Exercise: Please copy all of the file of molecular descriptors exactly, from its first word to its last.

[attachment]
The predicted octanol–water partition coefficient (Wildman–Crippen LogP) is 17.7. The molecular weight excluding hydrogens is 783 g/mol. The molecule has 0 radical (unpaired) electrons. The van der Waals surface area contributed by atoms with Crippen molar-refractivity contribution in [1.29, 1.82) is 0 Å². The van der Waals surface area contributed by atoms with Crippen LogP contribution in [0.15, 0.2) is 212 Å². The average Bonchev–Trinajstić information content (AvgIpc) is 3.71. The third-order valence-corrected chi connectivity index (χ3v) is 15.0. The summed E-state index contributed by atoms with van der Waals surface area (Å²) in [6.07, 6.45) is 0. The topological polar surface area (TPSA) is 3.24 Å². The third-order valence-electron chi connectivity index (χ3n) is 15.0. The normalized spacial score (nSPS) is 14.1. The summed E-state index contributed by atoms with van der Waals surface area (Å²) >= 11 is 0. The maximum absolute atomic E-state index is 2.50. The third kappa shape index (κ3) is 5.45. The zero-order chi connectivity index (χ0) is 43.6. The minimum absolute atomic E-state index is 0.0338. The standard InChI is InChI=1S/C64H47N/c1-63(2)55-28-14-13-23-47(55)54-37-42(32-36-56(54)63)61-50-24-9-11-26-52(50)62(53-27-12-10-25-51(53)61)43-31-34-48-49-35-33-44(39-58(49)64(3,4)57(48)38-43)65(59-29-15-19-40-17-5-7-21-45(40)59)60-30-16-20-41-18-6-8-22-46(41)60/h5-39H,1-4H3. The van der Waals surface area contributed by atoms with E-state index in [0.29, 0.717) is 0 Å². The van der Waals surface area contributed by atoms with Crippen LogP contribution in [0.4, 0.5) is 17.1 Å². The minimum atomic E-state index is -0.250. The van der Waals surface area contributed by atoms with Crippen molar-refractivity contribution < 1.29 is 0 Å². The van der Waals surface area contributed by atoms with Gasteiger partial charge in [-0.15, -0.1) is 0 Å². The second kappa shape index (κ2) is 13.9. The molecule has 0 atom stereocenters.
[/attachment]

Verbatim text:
The predicted octanol–water partition coefficient (Wildman–Crippen LogP) is 17.7. The molecular weight excluding hydrogens is 783 g/mol. The molecule has 0 radical (unpaired) electrons. The van der Waals surface area contributed by atoms with Crippen molar-refractivity contribution in [1.29, 1.82) is 0 Å². The van der Waals surface area contributed by atoms with Crippen LogP contribution in [0.15, 0.2) is 212 Å². The average Bonchev–Trinajstić information content (AvgIpc) is 3.71. The third-order valence-corrected chi connectivity index (χ3v) is 15.0. The summed E-state index contributed by atoms with van der Waals surface area (Å²) in [6.07, 6.45) is 0. The topological polar surface area (TPSA) is 3.24 Å². The third-order valence-electron chi connectivity index (χ3n) is 15.0. The normalized spacial score (nSPS) is 14.1. The summed E-state index contributed by atoms with van der Waals surface area (Å²) >= 11 is 0. The maximum absolute atomic E-state index is 2.50. The third kappa shape index (κ3) is 5.45. The zero-order chi connectivity index (χ0) is 43.6. The minimum absolute atomic E-state index is 0.0338. The standard InChI is InChI=1S/C64H47N/c1-63(2)55-28-14-13-23-47(55)54-37-42(32-36-56(54)63)61-50-24-9-11-26-52(50)62(53-27-12-10-25-51(53)61)43-31-34-48-49-35-33-44(39-58(49)64(3,4)57(48)38-43)65(59-29-15-19-40-17-5-7-21-45(40)59)60-30-16-20-41-18-6-8-22-46(41)60/h5-39H,1-4H3. The van der Waals surface area contributed by atoms with E-state index in [0.29, 0.717) is 0 Å². The van der Waals surface area contributed by atoms with Crippen LogP contribution in [0.4, 0.5) is 17.1 Å². The minimum atomic E-state index is -0.250. The van der Waals surface area contributed by atoms with Crippen molar-refractivity contribution < 1.29 is 0 Å². The van der Waals surface area contributed by atoms with Gasteiger partial charge in [-0.15, -0.1) is 0 Å². The second kappa shape index (κ2) is 13.9. The molecule has 0 atom stereocenters.